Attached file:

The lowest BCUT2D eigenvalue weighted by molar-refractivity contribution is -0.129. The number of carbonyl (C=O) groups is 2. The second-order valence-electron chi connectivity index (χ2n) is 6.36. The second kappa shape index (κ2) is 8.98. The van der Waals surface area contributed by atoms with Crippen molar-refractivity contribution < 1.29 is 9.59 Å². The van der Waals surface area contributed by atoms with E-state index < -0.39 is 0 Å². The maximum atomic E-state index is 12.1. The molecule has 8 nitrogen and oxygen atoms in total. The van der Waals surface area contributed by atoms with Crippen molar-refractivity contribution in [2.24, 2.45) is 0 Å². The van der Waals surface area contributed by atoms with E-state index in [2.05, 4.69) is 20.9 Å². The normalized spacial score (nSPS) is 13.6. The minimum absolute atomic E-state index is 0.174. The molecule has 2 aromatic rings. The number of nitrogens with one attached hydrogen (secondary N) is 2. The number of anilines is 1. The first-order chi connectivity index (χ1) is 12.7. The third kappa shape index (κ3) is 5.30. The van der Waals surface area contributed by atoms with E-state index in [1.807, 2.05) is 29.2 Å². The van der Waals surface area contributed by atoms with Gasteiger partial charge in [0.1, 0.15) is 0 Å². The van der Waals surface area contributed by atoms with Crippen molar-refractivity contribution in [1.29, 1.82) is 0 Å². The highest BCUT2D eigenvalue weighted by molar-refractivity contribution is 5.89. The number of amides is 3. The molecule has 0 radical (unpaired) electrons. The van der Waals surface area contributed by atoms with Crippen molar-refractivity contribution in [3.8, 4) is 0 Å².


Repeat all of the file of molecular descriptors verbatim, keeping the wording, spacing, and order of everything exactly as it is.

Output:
The lowest BCUT2D eigenvalue weighted by molar-refractivity contribution is -0.129. The number of carbonyl (C=O) groups is 2. The second-order valence-electron chi connectivity index (χ2n) is 6.36. The second kappa shape index (κ2) is 8.98. The van der Waals surface area contributed by atoms with Crippen molar-refractivity contribution < 1.29 is 9.59 Å². The van der Waals surface area contributed by atoms with E-state index < -0.39 is 0 Å². The maximum atomic E-state index is 12.1. The molecule has 8 nitrogen and oxygen atoms in total. The van der Waals surface area contributed by atoms with Crippen molar-refractivity contribution in [2.24, 2.45) is 0 Å². The van der Waals surface area contributed by atoms with E-state index in [2.05, 4.69) is 20.9 Å². The normalized spacial score (nSPS) is 13.6. The minimum absolute atomic E-state index is 0.174. The molecule has 2 aromatic rings. The number of nitrogens with one attached hydrogen (secondary N) is 2. The number of anilines is 1. The first-order chi connectivity index (χ1) is 12.7. The third kappa shape index (κ3) is 5.30. The van der Waals surface area contributed by atoms with E-state index in [1.807, 2.05) is 29.2 Å². The van der Waals surface area contributed by atoms with Gasteiger partial charge in [0.1, 0.15) is 0 Å². The van der Waals surface area contributed by atoms with Crippen molar-refractivity contribution in [1.29, 1.82) is 0 Å². The highest BCUT2D eigenvalue weighted by molar-refractivity contribution is 5.89. The number of amides is 3. The molecule has 0 radical (unpaired) electrons. The van der Waals surface area contributed by atoms with Crippen molar-refractivity contribution in [3.8, 4) is 0 Å².